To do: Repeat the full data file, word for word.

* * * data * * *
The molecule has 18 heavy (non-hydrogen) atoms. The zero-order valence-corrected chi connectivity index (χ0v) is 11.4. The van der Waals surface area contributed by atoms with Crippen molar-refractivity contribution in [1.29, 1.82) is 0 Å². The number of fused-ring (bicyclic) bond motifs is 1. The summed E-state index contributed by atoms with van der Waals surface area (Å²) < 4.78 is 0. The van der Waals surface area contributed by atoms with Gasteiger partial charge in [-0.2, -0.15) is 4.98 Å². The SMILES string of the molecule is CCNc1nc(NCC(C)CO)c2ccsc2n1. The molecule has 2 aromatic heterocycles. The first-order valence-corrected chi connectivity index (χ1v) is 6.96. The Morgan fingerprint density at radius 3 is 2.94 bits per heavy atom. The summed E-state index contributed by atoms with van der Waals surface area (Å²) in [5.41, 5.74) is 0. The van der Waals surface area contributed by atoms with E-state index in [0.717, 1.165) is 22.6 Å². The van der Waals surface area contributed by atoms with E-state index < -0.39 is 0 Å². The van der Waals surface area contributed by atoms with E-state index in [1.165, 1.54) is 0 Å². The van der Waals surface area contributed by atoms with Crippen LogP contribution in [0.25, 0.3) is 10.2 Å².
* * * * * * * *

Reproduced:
The molecule has 18 heavy (non-hydrogen) atoms. The zero-order valence-corrected chi connectivity index (χ0v) is 11.4. The van der Waals surface area contributed by atoms with Crippen molar-refractivity contribution in [1.29, 1.82) is 0 Å². The number of fused-ring (bicyclic) bond motifs is 1. The summed E-state index contributed by atoms with van der Waals surface area (Å²) < 4.78 is 0. The van der Waals surface area contributed by atoms with Gasteiger partial charge in [-0.2, -0.15) is 4.98 Å². The SMILES string of the molecule is CCNc1nc(NCC(C)CO)c2ccsc2n1. The molecule has 2 aromatic heterocycles. The first-order valence-corrected chi connectivity index (χ1v) is 6.96. The Morgan fingerprint density at radius 3 is 2.94 bits per heavy atom. The summed E-state index contributed by atoms with van der Waals surface area (Å²) in [5.41, 5.74) is 0. The van der Waals surface area contributed by atoms with E-state index in [0.717, 1.165) is 22.6 Å². The van der Waals surface area contributed by atoms with E-state index < -0.39 is 0 Å². The van der Waals surface area contributed by atoms with E-state index in [1.165, 1.54) is 0 Å². The van der Waals surface area contributed by atoms with Crippen LogP contribution in [0.25, 0.3) is 10.2 Å².